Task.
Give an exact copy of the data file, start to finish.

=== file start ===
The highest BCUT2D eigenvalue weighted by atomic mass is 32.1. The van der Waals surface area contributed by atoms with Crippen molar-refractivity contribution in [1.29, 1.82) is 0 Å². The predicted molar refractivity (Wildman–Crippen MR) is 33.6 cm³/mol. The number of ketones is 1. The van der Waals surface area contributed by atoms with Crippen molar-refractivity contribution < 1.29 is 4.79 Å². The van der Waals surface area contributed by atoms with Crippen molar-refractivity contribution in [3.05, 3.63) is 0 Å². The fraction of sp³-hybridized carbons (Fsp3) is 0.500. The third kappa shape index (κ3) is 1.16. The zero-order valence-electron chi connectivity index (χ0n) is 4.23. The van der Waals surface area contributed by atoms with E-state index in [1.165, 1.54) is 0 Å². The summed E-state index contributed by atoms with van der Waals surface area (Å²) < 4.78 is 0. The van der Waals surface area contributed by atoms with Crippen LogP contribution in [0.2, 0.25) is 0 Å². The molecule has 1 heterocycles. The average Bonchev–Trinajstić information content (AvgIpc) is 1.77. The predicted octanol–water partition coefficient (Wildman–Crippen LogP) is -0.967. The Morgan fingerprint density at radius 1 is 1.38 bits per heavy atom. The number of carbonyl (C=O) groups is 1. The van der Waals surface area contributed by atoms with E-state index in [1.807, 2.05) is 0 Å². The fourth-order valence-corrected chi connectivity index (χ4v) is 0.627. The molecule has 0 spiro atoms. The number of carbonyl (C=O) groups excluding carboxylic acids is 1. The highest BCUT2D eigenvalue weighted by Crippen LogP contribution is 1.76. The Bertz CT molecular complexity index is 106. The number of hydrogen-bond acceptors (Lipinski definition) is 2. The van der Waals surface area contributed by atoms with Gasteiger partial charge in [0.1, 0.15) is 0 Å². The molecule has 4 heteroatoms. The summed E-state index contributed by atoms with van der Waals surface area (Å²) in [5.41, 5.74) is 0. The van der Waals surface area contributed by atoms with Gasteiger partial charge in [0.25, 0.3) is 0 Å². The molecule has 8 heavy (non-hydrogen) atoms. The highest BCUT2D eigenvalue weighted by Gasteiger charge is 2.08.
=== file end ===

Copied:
The highest BCUT2D eigenvalue weighted by atomic mass is 32.1. The van der Waals surface area contributed by atoms with Crippen molar-refractivity contribution in [1.29, 1.82) is 0 Å². The predicted molar refractivity (Wildman–Crippen MR) is 33.6 cm³/mol. The number of ketones is 1. The van der Waals surface area contributed by atoms with Crippen molar-refractivity contribution < 1.29 is 4.79 Å². The van der Waals surface area contributed by atoms with Crippen molar-refractivity contribution in [3.05, 3.63) is 0 Å². The fraction of sp³-hybridized carbons (Fsp3) is 0.500. The third kappa shape index (κ3) is 1.16. The zero-order valence-electron chi connectivity index (χ0n) is 4.23. The van der Waals surface area contributed by atoms with E-state index in [1.165, 1.54) is 0 Å². The summed E-state index contributed by atoms with van der Waals surface area (Å²) < 4.78 is 0. The van der Waals surface area contributed by atoms with Crippen LogP contribution in [0.2, 0.25) is 0 Å². The molecule has 1 heterocycles. The average Bonchev–Trinajstić information content (AvgIpc) is 1.77. The predicted octanol–water partition coefficient (Wildman–Crippen LogP) is -0.967. The Morgan fingerprint density at radius 1 is 1.38 bits per heavy atom. The number of carbonyl (C=O) groups is 1. The van der Waals surface area contributed by atoms with E-state index in [1.807, 2.05) is 0 Å². The fourth-order valence-corrected chi connectivity index (χ4v) is 0.627. The molecule has 0 spiro atoms. The number of carbonyl (C=O) groups excluding carboxylic acids is 1. The highest BCUT2D eigenvalue weighted by Crippen LogP contribution is 1.76. The Bertz CT molecular complexity index is 106. The number of hydrogen-bond acceptors (Lipinski definition) is 2. The van der Waals surface area contributed by atoms with Gasteiger partial charge in [0.1, 0.15) is 0 Å². The molecule has 4 heteroatoms. The summed E-state index contributed by atoms with van der Waals surface area (Å²) in [5.41, 5.74) is 0. The van der Waals surface area contributed by atoms with Gasteiger partial charge in [0.25, 0.3) is 0 Å². The molecule has 8 heavy (non-hydrogen) atoms. The highest BCUT2D eigenvalue weighted by Gasteiger charge is 2.08.